JPM23: New Biogen CEO Viehbacher aims to steer away from 'melting iceberg' and redefine the company

As new CEO Chris Viehbacher takes the wheel and drives Biogen away from its Aduhelm disaster, the Sanofi vet plans “no radical left turns.”

Still, after the company’s failed Aduhelm launch in Alzheimer’s disease, Biogen is due for some “redefinition of what we’re about,” the CEO said during a fireside chat at this year's J.P. Morgan Healthcare Conference.

To do that, Biogen will use existing and upcoming product launches to tap into broader markets, including immunology, psychiatry, and rare diseases. Viehbacher called Biogen’s “courage and persistence” to chase areas of unmet need in neuroscience a “terrific thing,” but one that’s “high-risk" and "high reward” thanks to long and expensive trials.

When Biogen brought in Viehbacher to pick up after former CEO Michel Vounatsos, investors honed in on his M&A background. As a former Sanofi CEO, Viehbacher was at the reins when the company shelled out $20 billion to buy Genzyme. That deal helped turn the tide for Sanofi and marked a shift in the industry as a whole.

This time around as a CEO, Viehbacher has more experience to guide his decisions.

“You can have a strategy, but after 35 years, I've discovered you got to be still pretty opportunistic,” Viehbacher said. “You can go fishing, but you don't know whether you're going to eat bass tonight—or anything for that matter.”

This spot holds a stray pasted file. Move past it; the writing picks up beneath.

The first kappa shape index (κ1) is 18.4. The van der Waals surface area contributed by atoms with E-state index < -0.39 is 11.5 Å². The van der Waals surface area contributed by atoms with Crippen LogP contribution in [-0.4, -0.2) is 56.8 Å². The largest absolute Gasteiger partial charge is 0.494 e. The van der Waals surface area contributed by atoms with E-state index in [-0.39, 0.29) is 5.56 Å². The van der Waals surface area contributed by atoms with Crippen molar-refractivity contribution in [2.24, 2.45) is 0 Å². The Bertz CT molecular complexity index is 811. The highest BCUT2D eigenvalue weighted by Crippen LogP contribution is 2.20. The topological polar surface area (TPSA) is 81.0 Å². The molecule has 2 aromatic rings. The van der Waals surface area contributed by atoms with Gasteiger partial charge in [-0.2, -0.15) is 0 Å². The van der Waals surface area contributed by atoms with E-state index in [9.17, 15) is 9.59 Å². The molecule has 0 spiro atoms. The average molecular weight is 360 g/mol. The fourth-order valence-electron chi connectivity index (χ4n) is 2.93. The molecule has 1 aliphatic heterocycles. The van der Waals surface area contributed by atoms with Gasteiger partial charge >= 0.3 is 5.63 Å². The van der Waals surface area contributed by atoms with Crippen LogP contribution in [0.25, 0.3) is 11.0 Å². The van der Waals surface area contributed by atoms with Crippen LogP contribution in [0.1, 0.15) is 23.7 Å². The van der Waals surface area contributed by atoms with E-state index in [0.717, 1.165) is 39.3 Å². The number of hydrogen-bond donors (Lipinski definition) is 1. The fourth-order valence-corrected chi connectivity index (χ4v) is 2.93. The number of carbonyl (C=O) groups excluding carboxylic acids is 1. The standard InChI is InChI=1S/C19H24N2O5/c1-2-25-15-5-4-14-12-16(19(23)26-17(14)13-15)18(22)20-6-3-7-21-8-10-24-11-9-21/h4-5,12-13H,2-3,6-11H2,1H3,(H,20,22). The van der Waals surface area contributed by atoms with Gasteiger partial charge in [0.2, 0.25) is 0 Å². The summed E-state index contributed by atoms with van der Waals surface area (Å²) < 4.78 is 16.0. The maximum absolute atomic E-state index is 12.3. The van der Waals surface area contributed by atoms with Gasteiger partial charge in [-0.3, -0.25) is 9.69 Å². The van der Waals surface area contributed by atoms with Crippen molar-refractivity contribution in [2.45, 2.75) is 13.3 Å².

Within Biogen, “there’s a lot that’s already good,” he said. “I don’t feel a pressure that we have to go do something quickly.”

For now, Viehbacher said he'll prioritize research collaborations over large M&A. He said Biogen is “a really good partner,” citing its collabs with Ionis, UCB, Denali and Eisai. He wouldn’t shy away from an acquisition but said it carries more risk.

Meanwhile, multiple sclerosis has been Biogen’s bread and butter for most of its 40-year history, but these days, the franchise is a “melting iceberg.”

“It’s not got growth perspectives,” Viehbacher said. “And my job, as I see it, is to restore the company to sustainable growth.”

To do that, the new CEO will look to two promising products set to launch in the near future. The FDA just last week approved Eisai-partnered Leqembi, giving Biogen another shot at Alzheimer’s disease. And last month, Biogen and Sage Therapeutics completed their submission for zuranolone, a two-week course to treat major depressive disorder and postpartum depression. If approved, the drug would represent the first new method of action in mental health and depression in decades, Viehbacher said.

As for the ill-fated Aduhelm? It’s still racking up costs, which is something the company “has to figure out.” Under the terms of the drug’s approval, a confirmatory study will only add to Aduhelm’s costs. However, if the drug loses its approval, different options come into play.

“Maybe this is an asset that has value to others, and we have to evaluate that,” he said.

Despite its messy recent history in Alzheimer’s disease, the new CEO sees potential to build an Alzheimer’s treatment franchise. On top of Leqembi, the partners have two other assets in development, Viehbacher said. 

Overall, as he jumps into his first full year at the helm, Viehbacher is confident in the strength of his company.

“I do believe that there's an awful lot of strong fundamentals in the company,” he said. “Lecanemab and zuranolone: If we get those right, that's going to account for an awful lot of the new Biogen.”